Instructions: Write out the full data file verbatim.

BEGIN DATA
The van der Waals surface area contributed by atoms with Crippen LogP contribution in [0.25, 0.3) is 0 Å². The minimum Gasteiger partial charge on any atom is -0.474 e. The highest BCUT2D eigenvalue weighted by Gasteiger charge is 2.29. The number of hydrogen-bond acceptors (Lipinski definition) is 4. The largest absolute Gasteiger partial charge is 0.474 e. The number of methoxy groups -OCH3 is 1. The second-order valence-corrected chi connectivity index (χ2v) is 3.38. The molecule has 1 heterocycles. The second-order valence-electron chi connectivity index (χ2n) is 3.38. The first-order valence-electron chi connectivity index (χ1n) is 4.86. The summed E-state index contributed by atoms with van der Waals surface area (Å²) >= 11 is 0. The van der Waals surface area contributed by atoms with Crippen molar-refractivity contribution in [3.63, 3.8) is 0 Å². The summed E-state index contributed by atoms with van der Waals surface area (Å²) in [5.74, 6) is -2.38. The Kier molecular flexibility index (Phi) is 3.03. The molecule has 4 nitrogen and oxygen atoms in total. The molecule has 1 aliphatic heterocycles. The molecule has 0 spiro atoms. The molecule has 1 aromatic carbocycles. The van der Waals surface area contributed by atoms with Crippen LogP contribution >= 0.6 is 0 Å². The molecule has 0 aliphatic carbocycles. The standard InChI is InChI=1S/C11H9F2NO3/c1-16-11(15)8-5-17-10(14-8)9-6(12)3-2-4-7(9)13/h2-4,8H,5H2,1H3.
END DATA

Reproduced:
The van der Waals surface area contributed by atoms with Crippen LogP contribution in [0.25, 0.3) is 0 Å². The minimum Gasteiger partial charge on any atom is -0.474 e. The highest BCUT2D eigenvalue weighted by Gasteiger charge is 2.29. The number of hydrogen-bond acceptors (Lipinski definition) is 4. The largest absolute Gasteiger partial charge is 0.474 e. The number of methoxy groups -OCH3 is 1. The second-order valence-corrected chi connectivity index (χ2v) is 3.38. The molecule has 1 heterocycles. The second-order valence-electron chi connectivity index (χ2n) is 3.38. The first-order valence-electron chi connectivity index (χ1n) is 4.86. The summed E-state index contributed by atoms with van der Waals surface area (Å²) >= 11 is 0. The van der Waals surface area contributed by atoms with Crippen molar-refractivity contribution in [3.63, 3.8) is 0 Å². The summed E-state index contributed by atoms with van der Waals surface area (Å²) in [5.74, 6) is -2.38. The Kier molecular flexibility index (Phi) is 3.03. The molecule has 4 nitrogen and oxygen atoms in total. The molecule has 1 aliphatic heterocycles. The molecule has 0 spiro atoms. The molecule has 1 aromatic carbocycles. The van der Waals surface area contributed by atoms with Crippen LogP contribution >= 0.6 is 0 Å². The molecule has 0 aliphatic carbocycles. The standard InChI is InChI=1S/C11H9F2NO3/c1-16-11(15)8-5-17-10(14-8)9-6(12)3-2-4-7(9)13/h2-4,8H,5H2,1H3.